What is Reliability

Why 'Reliability' may not actually be what you’re looking for

It’s more about identifying KPI’s that support your study objective

We've heard our clients say, "I need my plant to be more reliable." Or "We need a reliability study done." Some might say that this is improper use of terminology, or even infer that you don’t really know what you want. We know what you are asking for. You want to find optimum value created by spending capital to reduce the frequency and duration of unintended events and their ensuing consequences. You are already asking the questions that get this process started.

What is the definition of reliability ?

It depends on who you ask. There exists a formal definition given by MIL-STD-721C: The probability that an item will perform its intended function for a specified interval under stated conditions.

When the term reliability is used in the process industries, it usually isn't used with this definition in mind.

Some organizations have their own definition which identifies reliability as a Key Performance Indicator (KPI) that is a measure of the ratio of actual to perfect production quantities. This is a measurement of plant utilization rather than the military standard defined reliability.

Mostly, reliability is simply used as a general term that describes activities related to the study and analysis of system performance taking into account naturally occurring system failures.

Regardless of how reliability is defined, it is important to start any study with a well-defined objective including - increasing plant up time, designing for greater asset reliability, or determining optimum number of spares. Objectives are typically related to a desire to increase revenue.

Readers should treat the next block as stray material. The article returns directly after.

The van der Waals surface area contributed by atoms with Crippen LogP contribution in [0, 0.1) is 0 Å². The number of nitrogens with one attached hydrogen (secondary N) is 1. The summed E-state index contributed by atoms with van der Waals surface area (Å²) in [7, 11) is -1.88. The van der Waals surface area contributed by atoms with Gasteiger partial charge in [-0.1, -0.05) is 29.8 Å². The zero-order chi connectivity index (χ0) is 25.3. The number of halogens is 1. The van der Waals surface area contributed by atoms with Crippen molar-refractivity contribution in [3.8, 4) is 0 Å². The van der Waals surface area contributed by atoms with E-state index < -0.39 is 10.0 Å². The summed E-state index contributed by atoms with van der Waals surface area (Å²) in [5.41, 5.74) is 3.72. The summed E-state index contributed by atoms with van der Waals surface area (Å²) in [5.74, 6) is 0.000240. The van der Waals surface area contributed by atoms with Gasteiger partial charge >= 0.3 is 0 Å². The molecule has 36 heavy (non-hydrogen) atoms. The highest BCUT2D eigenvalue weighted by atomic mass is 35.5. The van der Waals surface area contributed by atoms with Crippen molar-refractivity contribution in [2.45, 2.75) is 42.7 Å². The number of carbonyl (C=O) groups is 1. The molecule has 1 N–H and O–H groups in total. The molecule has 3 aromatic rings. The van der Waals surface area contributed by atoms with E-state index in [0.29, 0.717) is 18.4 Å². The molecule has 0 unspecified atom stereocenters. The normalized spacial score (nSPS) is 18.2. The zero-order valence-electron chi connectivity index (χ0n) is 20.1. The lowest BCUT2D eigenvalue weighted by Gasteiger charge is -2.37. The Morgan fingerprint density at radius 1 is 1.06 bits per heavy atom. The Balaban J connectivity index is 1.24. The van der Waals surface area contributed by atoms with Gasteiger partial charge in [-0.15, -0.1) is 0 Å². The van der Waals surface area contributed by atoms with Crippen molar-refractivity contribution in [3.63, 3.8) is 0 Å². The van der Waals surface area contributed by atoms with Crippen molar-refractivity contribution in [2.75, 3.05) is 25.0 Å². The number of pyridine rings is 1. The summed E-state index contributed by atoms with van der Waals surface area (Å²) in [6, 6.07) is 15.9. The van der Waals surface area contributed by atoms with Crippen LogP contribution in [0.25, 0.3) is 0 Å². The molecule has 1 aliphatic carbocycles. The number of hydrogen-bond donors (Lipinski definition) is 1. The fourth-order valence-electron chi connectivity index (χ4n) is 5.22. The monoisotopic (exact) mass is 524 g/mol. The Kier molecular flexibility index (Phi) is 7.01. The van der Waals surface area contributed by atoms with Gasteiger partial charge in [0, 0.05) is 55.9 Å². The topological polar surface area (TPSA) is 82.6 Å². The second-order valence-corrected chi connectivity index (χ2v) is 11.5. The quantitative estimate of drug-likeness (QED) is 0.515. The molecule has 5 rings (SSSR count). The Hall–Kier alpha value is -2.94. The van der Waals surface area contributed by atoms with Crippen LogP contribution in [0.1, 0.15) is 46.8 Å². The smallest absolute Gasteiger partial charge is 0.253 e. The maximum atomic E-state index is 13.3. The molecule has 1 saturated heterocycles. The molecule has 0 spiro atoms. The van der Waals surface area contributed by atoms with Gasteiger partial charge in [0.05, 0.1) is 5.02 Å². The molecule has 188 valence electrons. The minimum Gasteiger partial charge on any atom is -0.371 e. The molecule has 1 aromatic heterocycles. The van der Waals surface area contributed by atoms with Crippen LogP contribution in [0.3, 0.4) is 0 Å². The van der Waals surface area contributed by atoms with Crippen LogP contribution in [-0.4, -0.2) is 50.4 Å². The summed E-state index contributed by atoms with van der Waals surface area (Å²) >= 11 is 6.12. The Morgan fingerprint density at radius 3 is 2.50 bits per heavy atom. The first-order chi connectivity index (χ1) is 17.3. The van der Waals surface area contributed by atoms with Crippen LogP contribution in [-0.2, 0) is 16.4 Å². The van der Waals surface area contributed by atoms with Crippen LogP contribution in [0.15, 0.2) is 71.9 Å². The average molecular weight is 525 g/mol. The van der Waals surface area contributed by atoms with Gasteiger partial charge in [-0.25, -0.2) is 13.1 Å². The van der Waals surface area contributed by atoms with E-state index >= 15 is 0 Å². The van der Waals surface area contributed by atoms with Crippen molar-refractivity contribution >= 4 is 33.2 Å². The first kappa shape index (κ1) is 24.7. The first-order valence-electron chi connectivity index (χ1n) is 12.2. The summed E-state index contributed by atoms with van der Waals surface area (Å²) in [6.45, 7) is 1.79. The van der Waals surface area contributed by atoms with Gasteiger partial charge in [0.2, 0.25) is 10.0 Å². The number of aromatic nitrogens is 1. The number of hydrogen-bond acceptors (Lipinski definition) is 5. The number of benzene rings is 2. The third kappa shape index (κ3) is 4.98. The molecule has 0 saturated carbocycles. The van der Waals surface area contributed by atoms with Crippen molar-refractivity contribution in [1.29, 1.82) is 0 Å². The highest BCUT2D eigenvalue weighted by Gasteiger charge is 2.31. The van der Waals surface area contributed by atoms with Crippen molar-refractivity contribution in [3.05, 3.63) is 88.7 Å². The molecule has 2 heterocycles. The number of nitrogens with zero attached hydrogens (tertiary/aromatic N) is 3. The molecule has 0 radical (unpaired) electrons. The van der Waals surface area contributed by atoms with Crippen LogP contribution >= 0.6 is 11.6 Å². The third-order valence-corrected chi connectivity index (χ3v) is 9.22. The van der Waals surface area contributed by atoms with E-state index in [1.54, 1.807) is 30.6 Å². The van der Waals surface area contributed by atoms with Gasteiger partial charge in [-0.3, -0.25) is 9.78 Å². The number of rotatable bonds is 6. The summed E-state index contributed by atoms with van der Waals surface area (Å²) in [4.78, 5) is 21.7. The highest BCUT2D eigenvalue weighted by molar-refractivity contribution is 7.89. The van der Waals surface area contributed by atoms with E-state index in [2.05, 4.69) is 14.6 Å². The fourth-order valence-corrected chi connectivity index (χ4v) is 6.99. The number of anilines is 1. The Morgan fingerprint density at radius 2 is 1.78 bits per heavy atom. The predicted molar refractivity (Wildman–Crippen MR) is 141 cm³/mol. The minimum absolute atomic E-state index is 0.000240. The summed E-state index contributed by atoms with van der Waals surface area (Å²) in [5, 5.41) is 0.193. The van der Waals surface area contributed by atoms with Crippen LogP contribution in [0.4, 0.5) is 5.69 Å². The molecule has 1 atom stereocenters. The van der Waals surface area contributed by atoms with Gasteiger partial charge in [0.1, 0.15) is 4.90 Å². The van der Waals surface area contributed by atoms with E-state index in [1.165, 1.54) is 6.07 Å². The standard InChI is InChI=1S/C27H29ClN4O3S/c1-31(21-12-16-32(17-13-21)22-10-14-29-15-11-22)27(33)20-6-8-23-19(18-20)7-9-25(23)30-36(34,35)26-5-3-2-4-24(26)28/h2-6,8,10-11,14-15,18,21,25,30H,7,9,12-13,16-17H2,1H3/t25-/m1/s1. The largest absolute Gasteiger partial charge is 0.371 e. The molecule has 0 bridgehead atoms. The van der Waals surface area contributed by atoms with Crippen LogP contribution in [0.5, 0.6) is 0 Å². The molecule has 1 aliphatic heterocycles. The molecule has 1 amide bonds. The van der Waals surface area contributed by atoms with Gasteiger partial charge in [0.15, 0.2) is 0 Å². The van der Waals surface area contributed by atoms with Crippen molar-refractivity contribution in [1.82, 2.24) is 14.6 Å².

A well-defined objective is the key to project success

Once the objective is clear, we can identify Key Performance Indicators (KPI's) that will help support and quantify the benefits derived from the asset reliability modeling study. These KPI's should be well defined within the context of the study to avoid confusion and results misinterpretation. Ideally, the accepted definitions of such KPI's would be standardized across the organization.

A variety of KPI's may be identified that directly affect the objectives under study such as availability, reliability, on stream time, failures on demand, storage tank empty/full events, among others.

The questions you should be asking a potential consultant

  • What kind of experience do you have?
  • Have you actually worked in the process industries before? (Many have but many have not.)
  • What kind of software tools do you use, or have access to?
  • Who have you done work for?
  • Are you familiar with reliability studies that deal with continuous flows, buffer storage, warehouse storage, complex logic? (Everyone will say yes but dig deeper, most will be making lots of assumptions in this area)

More important than identifying which is the "proper" definition of Reliability, is simply identifying KPI's that support your study objective, and having the tools and skills that are flexible enough to adapt to measuring and quantifying those KPI's.

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